The U.K. Financial Conduct Authority fined Barclays Bank and its related units £26 million (U.S. $34.8 million) for poor treatment of consumer credit customers experiencing financial hardship.
Ireland’s first major decision against a Big Tech company under the GDPR has stirred controversy as the country’s data regulator hit Twitter with an underwhelming €450,000 (U.S. $547,000) fine for a 2018 data breach.
A chief compliance officer is one of three individuals on the receiving end of SEC charges for illegally selling securities in unregistered transactions to retail investors while acting as an unregistered broker.
Attorney General William Barr will leave his post leading the Department of Justice on Dec. 23. Deputy Attorney General Jeffrey Rosen will take Barr’s place on an interim basis.
If your company isn’t making optimal use of data to enhance its compliance program, now is the time to start—before it’s too late.
The SEC has filed a civil complaint against brand-management company Sequential Brands Group for ignoring “clear, objective evidence of likely goodwill impairment.”
Data privacy watchdog CNIL utilized the French Data Protection Act in fining Google and Amazon a combined €135 million (U.S. $163 million) for illegal cookie practices, sidestepping the “one-stop shop” provision of the GDPR.
A Dutch court has ordered a criminal investigation into UBS CEO Ralph Hamers for his role in the ING money laundering scandal that occurred during his tenure as the latter financial institution’s leader.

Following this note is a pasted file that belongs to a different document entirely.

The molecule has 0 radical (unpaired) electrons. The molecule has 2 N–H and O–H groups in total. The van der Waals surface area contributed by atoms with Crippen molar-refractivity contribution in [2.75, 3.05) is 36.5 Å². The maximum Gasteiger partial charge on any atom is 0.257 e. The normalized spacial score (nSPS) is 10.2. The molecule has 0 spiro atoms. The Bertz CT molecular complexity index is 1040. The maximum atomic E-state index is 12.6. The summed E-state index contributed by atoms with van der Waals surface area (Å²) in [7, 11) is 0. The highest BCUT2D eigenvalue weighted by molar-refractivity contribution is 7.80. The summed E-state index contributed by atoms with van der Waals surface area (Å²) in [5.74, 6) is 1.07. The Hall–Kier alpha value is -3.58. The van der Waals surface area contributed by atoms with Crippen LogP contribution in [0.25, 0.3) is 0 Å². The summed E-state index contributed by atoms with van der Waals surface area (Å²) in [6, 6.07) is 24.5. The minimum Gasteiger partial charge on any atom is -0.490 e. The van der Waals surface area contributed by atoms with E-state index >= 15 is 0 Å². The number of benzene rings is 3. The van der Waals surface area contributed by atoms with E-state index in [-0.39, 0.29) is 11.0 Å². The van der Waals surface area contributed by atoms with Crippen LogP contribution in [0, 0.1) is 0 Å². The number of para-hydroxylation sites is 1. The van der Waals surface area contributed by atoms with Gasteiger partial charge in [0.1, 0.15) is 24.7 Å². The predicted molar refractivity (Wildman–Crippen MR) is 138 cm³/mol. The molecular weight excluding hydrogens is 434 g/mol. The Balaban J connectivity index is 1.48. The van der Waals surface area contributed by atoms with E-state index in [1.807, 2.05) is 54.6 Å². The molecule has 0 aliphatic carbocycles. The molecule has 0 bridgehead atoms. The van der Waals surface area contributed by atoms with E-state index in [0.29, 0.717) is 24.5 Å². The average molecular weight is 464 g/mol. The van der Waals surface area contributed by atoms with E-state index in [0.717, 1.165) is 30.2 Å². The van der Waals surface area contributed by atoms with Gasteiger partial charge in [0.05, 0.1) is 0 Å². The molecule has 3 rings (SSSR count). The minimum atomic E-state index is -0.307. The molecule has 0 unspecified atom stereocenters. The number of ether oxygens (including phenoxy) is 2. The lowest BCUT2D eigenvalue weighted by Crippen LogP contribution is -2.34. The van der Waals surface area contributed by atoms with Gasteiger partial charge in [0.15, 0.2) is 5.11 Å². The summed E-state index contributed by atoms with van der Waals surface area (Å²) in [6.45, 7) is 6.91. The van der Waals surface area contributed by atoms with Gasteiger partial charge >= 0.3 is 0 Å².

Stephanie Avakian, who led the Division of Enforcement at the Securities and Exchange Commission for the past four years, announced she will leave at the end of the year.
Heath Tarbert, chairman and chief executive of the Commodity Futures Trading Commission, will step down from his post early next year while remaining on as one of the agency’s commissioners.
General Electric agreed to pay $200 million to settle charges brought by the Securities and Exchange Commission regarding a series of accounting violations at its power and insurance businesses.
Major bribery scandals, record enforcement actions, unprecedented cross-border coordination and prosecutions—all this amid a global pandemic made 2020 an unforgettable year for FCPA enforcement.
A New York-based subsidiary of the Intercontinental Exchange has agreed to pay $8 million as part of a settlement with the SEC for compliance deficiencies related to its provision of securities quotes to subscribers.